We study how short-term changes in institutional owner attention affect managers' disclosure choices. Holding institutional ownership constant and controlling for industry-quarter effects, we find that managers respond to attention by increasing the number of forecasts and 8-K filings. Rather than alter the decision of whether to forecast or to provide more informative disclosures, attention causes minor disclosure adjustments. This variation in disclosure is primarily driven by passive investors. Although attention explains significant variation in the quantity of disclosure, we find little change in abnormal volume and volatility, the bid-ask spread, or depth. Overall, our evidence suggests that management responds to temporary institutional investor attention by making disclosures that have little effect on information quality or liquidity.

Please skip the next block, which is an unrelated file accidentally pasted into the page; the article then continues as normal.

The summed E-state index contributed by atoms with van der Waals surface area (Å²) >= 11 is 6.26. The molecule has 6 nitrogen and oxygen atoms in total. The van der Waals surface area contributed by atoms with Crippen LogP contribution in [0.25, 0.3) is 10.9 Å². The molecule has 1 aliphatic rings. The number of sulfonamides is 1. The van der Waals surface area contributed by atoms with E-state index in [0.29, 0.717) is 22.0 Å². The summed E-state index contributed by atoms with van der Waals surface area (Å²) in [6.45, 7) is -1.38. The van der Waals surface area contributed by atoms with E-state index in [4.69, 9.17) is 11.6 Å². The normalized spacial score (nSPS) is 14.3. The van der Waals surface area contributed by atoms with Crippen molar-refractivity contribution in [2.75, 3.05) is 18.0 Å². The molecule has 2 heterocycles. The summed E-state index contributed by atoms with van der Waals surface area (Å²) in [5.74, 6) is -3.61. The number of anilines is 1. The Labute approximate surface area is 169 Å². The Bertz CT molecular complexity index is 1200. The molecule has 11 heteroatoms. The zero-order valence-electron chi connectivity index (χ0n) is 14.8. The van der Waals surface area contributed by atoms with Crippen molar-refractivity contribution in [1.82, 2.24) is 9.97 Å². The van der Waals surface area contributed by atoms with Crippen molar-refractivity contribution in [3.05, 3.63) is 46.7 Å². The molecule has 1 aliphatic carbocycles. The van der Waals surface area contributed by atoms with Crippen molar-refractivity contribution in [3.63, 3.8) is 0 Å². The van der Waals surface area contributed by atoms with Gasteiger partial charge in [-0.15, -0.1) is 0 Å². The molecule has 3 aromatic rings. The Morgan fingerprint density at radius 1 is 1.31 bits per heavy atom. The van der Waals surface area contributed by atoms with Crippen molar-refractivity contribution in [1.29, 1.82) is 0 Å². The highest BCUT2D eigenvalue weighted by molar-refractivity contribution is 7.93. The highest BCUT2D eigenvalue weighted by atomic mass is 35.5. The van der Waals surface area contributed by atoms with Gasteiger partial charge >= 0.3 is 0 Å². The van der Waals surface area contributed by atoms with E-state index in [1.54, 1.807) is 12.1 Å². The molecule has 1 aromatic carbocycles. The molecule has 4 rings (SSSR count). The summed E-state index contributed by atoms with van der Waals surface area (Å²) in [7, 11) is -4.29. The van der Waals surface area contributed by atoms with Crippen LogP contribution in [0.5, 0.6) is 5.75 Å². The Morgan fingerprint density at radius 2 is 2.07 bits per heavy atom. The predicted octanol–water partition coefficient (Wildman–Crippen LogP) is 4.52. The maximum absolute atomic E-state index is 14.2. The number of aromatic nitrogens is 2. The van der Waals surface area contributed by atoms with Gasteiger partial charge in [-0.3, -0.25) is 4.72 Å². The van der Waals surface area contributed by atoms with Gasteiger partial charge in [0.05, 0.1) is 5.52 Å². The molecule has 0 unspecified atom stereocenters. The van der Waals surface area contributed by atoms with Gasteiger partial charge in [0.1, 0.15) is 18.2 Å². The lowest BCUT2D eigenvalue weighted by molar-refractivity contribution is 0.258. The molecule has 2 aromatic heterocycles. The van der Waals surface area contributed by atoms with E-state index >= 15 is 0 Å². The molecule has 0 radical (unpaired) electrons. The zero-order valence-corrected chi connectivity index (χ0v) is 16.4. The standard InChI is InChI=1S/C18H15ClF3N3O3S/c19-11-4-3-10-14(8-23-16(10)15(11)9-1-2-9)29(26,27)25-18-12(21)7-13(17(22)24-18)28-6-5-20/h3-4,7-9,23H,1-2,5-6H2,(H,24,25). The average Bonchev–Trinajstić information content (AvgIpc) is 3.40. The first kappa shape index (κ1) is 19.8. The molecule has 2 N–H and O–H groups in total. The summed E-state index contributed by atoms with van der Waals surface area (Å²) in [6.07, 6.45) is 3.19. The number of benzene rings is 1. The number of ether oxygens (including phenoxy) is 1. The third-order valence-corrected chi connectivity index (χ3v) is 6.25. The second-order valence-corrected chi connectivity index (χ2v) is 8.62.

JEL Classifications: G23; G32; G34; G12; G14.

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